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Can Uptown only support bro bars?

There was a time when serious restaurants gave serious thought to taking on serious rent to locate in Uptown. Those times are no more. The neighborhood that gave local birth to modern Italian dining at Figlio, pan-Asian cuisine at Chino Latino and farm-to-table fare at Lucia’s has become the place where food-focused restaurants go to die.

The latest victims were upscale Italian Parella in January and chef-driven Scena Tavern, which gave up the ghost in May. Scena’s operator, Paul Dzubnar, who controls the Green Mill restaurant group as well as a number of one-off local restaurants, did not return phone calls, but is said to be reconcepting the restaurant at the corner of Lake and Girard to appeal to the hordes of heavy-drinking 20-somethings who now dominate the ’hood.

Michael Larson opened Parella at Calhoun Square not long after his time with Parasole Restaurant Holdings, where he managed four Uptown restaurants — Figlio, Chino Latino, Il Gatto and Cafeteria. “My 25-year-old daughter lives in the neighborhood,” he says. “She came into Parella and said ‘Dad, if you don’t cater to the douchebags, you’ll never make it here.’”

Twin Cities BusinessLarson remembers closing Parella at 11 p.m. on a lively weekend while lines were forming to get into Stella’s (the concept for which was birthed by Parasole and Larson). “It’s young adults wearing sunglasses at night looking for two-for-one drink specials,” says Larson. “That is Uptown right now — a neighborhood that feels like a nightclub.”

If he had it to do over again, Larson says he’d open Parella in the North Loop, the current address for serious dining. Or perhaps at West End in St. Louis Park, where parking is free but the clientele is very adult. “I thought Uptown was ready for its comeback,” Larson says. “But it was probably wishful thinking.”

This article is reprinted in partnership with Twin Cities Business.

Comments (4)

  1. Submitted by Janice Gepner on 07/11/2016 - 05:24 pm.

    Don’t make generalizations based on Parella

    After I had brunch with my friends at Parella, I didn’t expect it to last long and not for the reasons in this article. I can’t recall exactly why I came to this conclusion, but I seem to remember that the menu options seemed unappealing. Also, the restaurant was virtually empty and service was slow and inept. I don’t remember the food being particularly worth the price. We went there to support a new local restaurant, and were disappointed to find the restaurant so disappointing.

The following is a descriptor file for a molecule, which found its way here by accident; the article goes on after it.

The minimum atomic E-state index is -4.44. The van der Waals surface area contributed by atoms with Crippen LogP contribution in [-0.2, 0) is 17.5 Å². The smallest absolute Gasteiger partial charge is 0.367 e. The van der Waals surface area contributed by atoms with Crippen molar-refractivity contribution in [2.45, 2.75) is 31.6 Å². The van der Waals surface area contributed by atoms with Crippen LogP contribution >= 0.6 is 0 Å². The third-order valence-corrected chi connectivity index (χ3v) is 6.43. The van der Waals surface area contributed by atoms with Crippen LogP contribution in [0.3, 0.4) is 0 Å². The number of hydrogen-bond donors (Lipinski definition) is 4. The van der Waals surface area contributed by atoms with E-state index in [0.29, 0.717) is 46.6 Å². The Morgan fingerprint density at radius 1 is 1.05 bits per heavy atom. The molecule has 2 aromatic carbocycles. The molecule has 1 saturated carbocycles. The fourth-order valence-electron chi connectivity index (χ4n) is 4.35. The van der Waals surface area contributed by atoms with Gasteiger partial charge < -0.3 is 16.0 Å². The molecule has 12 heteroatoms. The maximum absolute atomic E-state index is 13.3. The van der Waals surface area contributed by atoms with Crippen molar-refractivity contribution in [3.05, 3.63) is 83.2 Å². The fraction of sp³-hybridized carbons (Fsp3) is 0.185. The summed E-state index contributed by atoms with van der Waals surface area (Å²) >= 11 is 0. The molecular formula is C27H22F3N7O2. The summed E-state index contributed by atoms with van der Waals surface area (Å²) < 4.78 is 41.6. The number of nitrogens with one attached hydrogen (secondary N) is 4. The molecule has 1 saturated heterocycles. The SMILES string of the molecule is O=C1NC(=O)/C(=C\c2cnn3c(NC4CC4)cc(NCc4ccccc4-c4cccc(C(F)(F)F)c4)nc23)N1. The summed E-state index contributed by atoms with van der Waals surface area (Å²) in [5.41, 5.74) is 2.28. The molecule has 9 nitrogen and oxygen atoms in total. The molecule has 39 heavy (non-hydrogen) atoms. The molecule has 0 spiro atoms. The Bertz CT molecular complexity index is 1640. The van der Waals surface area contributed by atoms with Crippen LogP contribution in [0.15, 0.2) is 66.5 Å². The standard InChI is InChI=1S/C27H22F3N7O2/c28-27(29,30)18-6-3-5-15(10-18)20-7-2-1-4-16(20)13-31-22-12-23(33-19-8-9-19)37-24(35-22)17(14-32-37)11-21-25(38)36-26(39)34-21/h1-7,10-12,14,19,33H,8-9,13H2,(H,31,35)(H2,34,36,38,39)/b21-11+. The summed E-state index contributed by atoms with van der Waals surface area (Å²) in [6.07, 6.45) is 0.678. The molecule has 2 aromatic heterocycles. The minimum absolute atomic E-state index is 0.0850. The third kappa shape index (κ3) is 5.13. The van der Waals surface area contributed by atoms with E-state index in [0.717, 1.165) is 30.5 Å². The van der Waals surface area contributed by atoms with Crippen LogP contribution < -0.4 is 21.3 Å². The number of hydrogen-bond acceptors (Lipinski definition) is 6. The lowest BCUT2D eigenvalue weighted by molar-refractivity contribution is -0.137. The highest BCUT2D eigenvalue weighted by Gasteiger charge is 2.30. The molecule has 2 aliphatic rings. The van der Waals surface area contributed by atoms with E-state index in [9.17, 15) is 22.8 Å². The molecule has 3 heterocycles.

2. Submitted by Jim Million on 07/12/2016 - 11:28 am.


    An old story of restaurant failure: installing motif and menu the owner likes, wants to sell and get patrons to like. Successful enterprises tend to employ sophisticated market studies and demographic targeting campaigns. Even done well, those devices ultimately rely on word-of-mouth for success. Young adults ultimately think in terms of value for money, as many of us geezers do. Quality must always justify price points. I’ll give a new spot at least six months to shake down its kitchen operation, then two chances to make me happy. If they can’t do it by then, I figure they’re not going to do it on a third try.

  3. Submitted by Elsa Mack on 07/12/2016 - 04:48 pm.

    The 2015 Crudo Implosion

    I remember when Parella announced they were opening, right around the time that Il Foro and Monello also announced they were open; Scena came a bit later, IIRC. All four had similar concepts: upscale Italian, small plates, crudo. And three of the four are gone, including Il Foro, located on 7th Street near Hennepin, downtown. Monello persists, but it’s a hotel restaurant. My impression is that upscale Italian restaurants specializing in crudo might be a hard sell in Minneapolis, especially in winter, when one tends to want hot food in comforting quantities.

    The other thing about Parella’s location is, well, Calhoun Square. It’s a mall, and a depressingly empty one at that. Something about dining in a mall just doesn’t appeal. I bet something like Mucci’s or Revival would do great in Uptown… as long as they didn’t install themselves in a half-empty mall.

    • Submitted by Jim Million on 07/13/2016 - 11:12 am.

      Excellent Mall Point

      Calhoun Square has been pretty much a “bomb” since opening way back when. Some enterprises with street visibility have succeeded, pretty much not those without. Businesses with individual identity, especially restaurants, seem to do better than those clustered within a complex. Signage is a very big part of promotion.

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